In many cases of severe joint disruption, even if the treatment has been thought appropriate and seemed effective in the short-term, there is concern for joint dysfunction and pain caused by the progression of osteoarthritis, including the damage of articular cartilage. Total joint prosthetic replacement is effective and suitable for improving joint function. However, it is desirable to preserve the tissues in such young patients that their life span would be much longer, e.g. more than twice, than of the joint prostheses procedure which might be performed by the medical resources at the time, because of some complications [1-4]. Biological joint reconstruction, including realignment osteotomy alone, is therefore more preferable in younger patients, as the success of which will be evident in the long-term. In other word, since it would be revealed only by the long-term follow up whether the biological joint reconstruction, including the treatment of articular cartilage, is successful or not, we need always consider with the best state-of-the art therapy, and incorporate it if necessary, then it is very important to validate the result and consider scientifically about the mechanism.

We report our experience with a young female patient with destroyed knee function. Biological knee reconstruction was performed in 1998, and 14 years later, she can ambulate independently, run, and climb mountains without pain.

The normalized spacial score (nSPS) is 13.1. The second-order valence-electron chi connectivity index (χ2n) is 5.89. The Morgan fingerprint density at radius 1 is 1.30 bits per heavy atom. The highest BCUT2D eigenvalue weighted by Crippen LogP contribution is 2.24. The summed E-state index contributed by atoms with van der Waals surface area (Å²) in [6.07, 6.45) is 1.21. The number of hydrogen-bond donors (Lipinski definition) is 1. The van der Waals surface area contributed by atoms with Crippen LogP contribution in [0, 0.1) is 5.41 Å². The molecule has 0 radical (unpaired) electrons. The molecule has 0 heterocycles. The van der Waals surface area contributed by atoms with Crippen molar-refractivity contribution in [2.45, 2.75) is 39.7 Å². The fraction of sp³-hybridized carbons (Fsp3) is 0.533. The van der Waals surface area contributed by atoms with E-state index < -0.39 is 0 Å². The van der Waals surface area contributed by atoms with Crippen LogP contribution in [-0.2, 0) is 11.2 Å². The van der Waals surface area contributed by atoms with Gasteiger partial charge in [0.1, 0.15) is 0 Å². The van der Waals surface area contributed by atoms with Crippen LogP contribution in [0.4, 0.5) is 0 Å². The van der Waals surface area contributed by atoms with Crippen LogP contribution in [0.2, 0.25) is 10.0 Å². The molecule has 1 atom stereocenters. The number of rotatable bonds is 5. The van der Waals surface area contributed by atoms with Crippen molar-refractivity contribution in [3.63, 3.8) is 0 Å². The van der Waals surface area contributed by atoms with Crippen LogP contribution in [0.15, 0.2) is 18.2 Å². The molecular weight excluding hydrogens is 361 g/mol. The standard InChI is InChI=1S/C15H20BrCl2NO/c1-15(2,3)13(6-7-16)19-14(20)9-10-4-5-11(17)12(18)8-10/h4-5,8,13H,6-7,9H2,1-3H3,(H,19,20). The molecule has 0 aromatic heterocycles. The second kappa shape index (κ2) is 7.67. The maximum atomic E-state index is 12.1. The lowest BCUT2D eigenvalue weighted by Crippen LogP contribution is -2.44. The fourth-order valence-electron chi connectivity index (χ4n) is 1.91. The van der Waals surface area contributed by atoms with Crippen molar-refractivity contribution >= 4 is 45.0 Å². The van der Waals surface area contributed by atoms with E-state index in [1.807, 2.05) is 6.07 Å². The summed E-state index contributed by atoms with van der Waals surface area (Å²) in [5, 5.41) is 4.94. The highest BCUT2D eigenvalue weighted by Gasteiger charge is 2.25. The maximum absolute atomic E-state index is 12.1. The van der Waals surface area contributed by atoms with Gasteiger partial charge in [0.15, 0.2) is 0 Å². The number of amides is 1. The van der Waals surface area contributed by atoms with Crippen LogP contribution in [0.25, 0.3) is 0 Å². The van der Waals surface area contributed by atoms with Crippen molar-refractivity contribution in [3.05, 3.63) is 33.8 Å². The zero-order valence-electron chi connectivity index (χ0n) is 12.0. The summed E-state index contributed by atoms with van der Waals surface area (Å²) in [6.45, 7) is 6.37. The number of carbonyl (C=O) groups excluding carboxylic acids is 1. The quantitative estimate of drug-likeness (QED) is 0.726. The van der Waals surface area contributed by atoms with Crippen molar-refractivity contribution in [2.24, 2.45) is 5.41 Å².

Case Presentation

The patient provided informed consent for the use of her data including previous report [5] and ethics approval was waived.

A 26-year-old woman presented with severe right knee pain secondary to a pathological fracture of the right proximal tibia caused by a large giant cell tumor. At 52 days post-fracture after the patient had some time to heal, open surgery, including curettage of the tumor, cryosurgery, and packing with bone cement was performed at the previous hospital. Post-operatively, however, she felt continual pain around the knee.

Nine months post-operatively, she began to experience uncontrollable increased pain. Radiographic evaluation at 11 months post-operatively showed narrowing of the joint space. She was referred to our hospital.

We first examined the patient in September 1998, 4 years after the primary surgery in 1994. The range of motion of the knee with minimal hydrarthrosis was limited to -10Ëš in extension and 120Ëš in flexion. Radiographic evaluation showed expansion of the right tibia proximal epiphysis and a varus deformity. The femoro-tibial angle during non-weight-bearing was 185Ëš. Magnetic resonance imaging (MRI) showed discontinuity in the articular cartilage and/or subchondral bone in the joint surfaces without any signs of tumor recurrence. We performed biological reconstruction in December 1998.